Elated staff return to work at Kudankulam
Work resumed at the Kudankulam nuclear power plant on Monday afternoon itself as soon as word came that the Tamil Nadu had withdrawn its objection to the project.india Updated: Mar 21, 2012 00:04 IST
Work resumed at the Kudankulam nuclear power plant on Monday afternoon itself as soon as word came that the Tamil Nadu had withdrawn its objection to the project.
There was no opposition as Indian and Russian nuclear scientists, contract workers and the administrative staff entered the unit premises, 650 km south of Chennai.
Atomic Energy Commission chairman Sukumar Banerjee said on Tuesday there was no damage to the plant though work came to a standstill following eight-month-long protests spearheaded by the People’s Movement Against Nuclear Energy (PMANE) over safety concerns.
“We are very happy that work has started again and there is full force today. The plant is safe,” he said.
Russian engineer Marinev Alexander said, “It is a special day for us.”
The scientists said they would race against time to commission the first of the two 1,000 MW units “as soon as possible”.
On Tuesday, plant site director Kasinath Balaji, who appeared elated, thanked the state and the central governments for giving them the chance to build the nuclear reactor.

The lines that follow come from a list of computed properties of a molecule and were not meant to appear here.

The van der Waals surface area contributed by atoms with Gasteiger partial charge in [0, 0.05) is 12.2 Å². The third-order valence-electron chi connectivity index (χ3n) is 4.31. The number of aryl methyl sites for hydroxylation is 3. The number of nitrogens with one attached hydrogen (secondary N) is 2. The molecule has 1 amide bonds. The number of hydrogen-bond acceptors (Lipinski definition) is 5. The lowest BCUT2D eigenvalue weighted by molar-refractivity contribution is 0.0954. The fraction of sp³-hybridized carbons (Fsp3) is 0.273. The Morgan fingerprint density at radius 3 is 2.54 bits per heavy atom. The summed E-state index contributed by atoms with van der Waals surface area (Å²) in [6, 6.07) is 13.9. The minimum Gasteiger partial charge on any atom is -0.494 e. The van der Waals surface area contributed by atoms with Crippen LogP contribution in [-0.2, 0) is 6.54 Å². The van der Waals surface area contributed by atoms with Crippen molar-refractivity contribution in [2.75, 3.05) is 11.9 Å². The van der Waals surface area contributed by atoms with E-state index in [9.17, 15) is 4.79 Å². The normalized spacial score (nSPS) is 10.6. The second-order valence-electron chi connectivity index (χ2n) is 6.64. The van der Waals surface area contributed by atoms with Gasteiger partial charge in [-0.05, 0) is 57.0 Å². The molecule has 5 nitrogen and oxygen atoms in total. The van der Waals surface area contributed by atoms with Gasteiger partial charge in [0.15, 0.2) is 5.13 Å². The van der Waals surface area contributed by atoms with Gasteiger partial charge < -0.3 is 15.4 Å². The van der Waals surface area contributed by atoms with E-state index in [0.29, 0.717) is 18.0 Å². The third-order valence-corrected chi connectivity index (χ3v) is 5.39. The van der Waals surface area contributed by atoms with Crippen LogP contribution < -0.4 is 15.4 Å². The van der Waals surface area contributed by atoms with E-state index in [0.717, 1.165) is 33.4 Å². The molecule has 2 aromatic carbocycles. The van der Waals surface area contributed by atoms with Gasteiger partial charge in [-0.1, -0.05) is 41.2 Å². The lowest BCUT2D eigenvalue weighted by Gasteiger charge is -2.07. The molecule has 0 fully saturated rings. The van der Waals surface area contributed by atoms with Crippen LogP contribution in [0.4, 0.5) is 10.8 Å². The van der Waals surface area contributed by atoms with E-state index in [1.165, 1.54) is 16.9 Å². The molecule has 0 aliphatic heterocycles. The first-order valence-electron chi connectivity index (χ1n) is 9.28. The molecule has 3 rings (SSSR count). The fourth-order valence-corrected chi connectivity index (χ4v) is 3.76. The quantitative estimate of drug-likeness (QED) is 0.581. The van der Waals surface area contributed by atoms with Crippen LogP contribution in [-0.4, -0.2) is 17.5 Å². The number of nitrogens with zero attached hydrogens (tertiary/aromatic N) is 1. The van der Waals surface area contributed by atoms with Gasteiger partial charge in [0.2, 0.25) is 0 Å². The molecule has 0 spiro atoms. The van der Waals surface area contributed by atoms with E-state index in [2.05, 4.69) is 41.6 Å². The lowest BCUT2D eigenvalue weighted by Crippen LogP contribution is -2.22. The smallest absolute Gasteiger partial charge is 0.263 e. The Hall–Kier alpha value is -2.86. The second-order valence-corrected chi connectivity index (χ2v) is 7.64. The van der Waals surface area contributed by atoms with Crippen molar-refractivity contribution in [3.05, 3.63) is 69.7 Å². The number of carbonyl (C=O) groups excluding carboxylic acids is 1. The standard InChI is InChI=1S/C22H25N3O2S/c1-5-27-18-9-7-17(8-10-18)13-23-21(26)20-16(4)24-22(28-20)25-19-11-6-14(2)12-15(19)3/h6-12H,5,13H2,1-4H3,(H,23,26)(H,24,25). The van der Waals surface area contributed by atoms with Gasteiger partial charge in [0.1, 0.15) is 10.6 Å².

“For the past six months it was like being in jail and now we are feeling like free birds,” the senior scientist and head of the plant said.
“We will put in all efforts to make up for the lost time and try to commission the first unit as soon as possible.”
On the other hand, on Tuesday villagers from areas surrounding the plant began marching towards Idinthakarai, the hamlet closest to the plant and the protest epicentre where Udayakumar is holding his indefinite hunger strike.
Describing as unfortunate the clearance given to the plant, Udaykumar said people living within 30 km of the nuclear plant had not been given training in disaster management or evacuation techniques.
“Without doing this they (plant authorities) cannot upload the nuclear fuel rods. If they do that they would be violating the rules of the Atomic Energy Regulation Board and other international stipulations.”
With inputs from PTI